As we saw earlier, John Haught thinks it’s something of a category mistake to oppose natural selection to divine action, as though these were explanations operating on the same causal level. As he develops his theology of evolution, Haught emphasizes that a major source of this confusion is thinking of God as a “designer.” This conjures up images of creation as a perfectly engineered machine and God as an omniscient engineer. But as naturalists like Dawkins and Dennett are fond of pointing out, the natural world doesn’t look like a perfectly engineered piece of machinery. It’s far messier and apparently wasteful than anything a competent engineer would come up with, considering the vast stretches of time it’s taken for life to develop and the countless billions of organisms that have perished in the struggle for existence. For this engineering mentality, the idea that the world could be the creation of a wise and benevolent God seems incredible.
Operating on similar assumptions, proponents of creationism or intelligent design try to salvage the reputation of God the engineer by rejecting the Darwinian account of life’s development, in part or in whole. If each species is a special creation of God, then we don’t need to posit the mind-boggling stretches of time and the vast waste that Darwinism seems to require. Once again, then, Haught argues that atheistic naturalism and creationism share a crucial premise: that God, if he exists, ought to resemble an omni-competent engineer. They differ only in whether the world can be seen as the product of such an engineering effort.
Haught thinks we should reject this God-as-engineer image altogether. God doesn’t engineer the world according to some heavenly plan where every detail is planned out in advance. God is better thought of as establishing the conditions under which the world can unfold according to its own immanent principles. God makes the world to make itself. This allows us to see the evolutionary process as a much more open-ended affair than the design model permits. God, Haught says, is the world’s “Absolute Future,” the one who calls it into new stages and forms of being. The world is not established according to a pre-ordained plan, but instead by the interplay of continuity and novelty that occurs throughout vast stretches of time.
Thus Haught proposes that we see evolution (including its cosmic preconditions) as analogous to a dramatic narrative unfolding “within” the being of God. Like a narrative, the meaning of the whole may not be evident until we reach the end. And like a narrative, the cosmic drama doesn’t necessarily take the shortest route between point A and point B, the way an engineer might prefer. The “waste” of evolution may in fact, Haught says, be the result of divine liberality. Life has taken the winding course it has, not because of a flawed or absent “design,” but because God allows creation to unfold according to its own principles.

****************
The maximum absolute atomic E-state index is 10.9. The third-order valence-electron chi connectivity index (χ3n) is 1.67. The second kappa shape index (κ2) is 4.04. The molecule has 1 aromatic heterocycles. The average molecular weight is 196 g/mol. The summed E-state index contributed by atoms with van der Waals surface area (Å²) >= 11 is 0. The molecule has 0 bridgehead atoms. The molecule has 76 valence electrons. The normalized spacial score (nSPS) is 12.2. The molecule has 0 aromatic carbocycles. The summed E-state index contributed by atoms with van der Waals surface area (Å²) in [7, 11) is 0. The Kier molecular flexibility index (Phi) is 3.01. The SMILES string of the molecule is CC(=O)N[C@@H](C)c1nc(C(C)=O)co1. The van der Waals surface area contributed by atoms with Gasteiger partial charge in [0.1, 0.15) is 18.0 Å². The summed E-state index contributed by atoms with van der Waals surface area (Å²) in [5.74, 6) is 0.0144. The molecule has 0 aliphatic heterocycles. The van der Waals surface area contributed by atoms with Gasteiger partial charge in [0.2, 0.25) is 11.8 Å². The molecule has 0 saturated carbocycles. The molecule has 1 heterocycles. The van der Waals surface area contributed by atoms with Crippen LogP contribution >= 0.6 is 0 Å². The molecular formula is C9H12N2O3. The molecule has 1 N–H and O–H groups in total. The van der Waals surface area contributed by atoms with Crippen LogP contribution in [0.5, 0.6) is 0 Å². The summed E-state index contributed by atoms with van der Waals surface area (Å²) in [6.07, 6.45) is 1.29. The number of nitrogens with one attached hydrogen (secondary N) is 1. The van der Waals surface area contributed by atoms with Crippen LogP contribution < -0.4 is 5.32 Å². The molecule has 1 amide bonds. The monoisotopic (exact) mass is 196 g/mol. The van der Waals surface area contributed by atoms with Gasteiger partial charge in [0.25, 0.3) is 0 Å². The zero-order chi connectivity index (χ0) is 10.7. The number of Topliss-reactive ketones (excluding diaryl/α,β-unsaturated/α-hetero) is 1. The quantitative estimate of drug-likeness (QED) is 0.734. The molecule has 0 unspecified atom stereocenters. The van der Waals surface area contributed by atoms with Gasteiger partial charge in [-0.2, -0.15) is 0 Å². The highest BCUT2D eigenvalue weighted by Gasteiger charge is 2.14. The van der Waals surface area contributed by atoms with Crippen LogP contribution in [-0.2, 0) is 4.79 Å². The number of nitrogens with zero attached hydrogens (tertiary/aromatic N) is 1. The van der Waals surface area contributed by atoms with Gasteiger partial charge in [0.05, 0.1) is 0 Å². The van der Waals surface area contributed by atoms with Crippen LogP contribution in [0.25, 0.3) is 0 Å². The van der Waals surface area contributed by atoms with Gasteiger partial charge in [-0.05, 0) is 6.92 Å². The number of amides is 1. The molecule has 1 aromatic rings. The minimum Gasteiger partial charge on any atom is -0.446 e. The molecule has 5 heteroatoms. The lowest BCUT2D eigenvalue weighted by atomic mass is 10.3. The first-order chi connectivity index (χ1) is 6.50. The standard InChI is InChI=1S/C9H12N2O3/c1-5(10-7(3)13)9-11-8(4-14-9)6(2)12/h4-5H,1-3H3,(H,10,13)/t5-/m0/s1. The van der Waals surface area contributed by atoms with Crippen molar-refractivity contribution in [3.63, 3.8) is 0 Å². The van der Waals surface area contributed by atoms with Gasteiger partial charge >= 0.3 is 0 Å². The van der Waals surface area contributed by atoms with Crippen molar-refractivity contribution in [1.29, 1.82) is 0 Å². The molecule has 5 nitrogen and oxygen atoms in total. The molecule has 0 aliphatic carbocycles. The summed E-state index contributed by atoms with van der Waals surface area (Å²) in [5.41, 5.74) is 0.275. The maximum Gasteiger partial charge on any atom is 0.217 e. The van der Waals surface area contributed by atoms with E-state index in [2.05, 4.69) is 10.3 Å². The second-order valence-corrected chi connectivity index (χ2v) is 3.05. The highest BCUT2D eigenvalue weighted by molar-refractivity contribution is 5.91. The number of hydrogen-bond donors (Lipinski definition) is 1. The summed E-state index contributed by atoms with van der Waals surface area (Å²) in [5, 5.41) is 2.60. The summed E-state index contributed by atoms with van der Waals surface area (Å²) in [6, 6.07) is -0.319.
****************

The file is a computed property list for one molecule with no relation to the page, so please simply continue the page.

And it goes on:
Haught contends that this picture is actually more biblical than the designer-god of creationism. The God of the Bible is a God of “liberation and promise rather than the imposition of design” (p. 64) and “whenever the idea of God is separated from the conjugate themes of freedom and futurity, it is an idolatrous distortion” (p. 65).
A properly biblical theology of nature will view divine wisdom, providence, and compassion less as a guarantee of the world’s safety–as the idea of design encourages–than as an unbounded self-emptying graciousness that grants the world an open space and generous amount of time to become more, and in doing so gives it ample opportunity to participate in its own creative self-transformation. A God of freedom and promise invites, and does not compel, the creation to experiment with many possible ways of being, allowing it to make “mistakes” in the process. This is the God of evolution–one who honors and respects the indeterminacy and narrative openness of creation, and in this way ennobles it. (p. 65)
This still leaves a lot of open questions, like the how God influences the ongoing drama of life, as well as the question of theodicy (both of which I hope Haught will address later in the book). But the overall picture is, I think, appealing. When Christian theology overemphasizes “design,” the specter of divine determinism is never far away. And this always seems to result in a distorted and morally disturbing view of God. On Haught’s view, God is at work in creation, but as the empowering source of creaturely freedom, not the all-determining cause of everything that happens.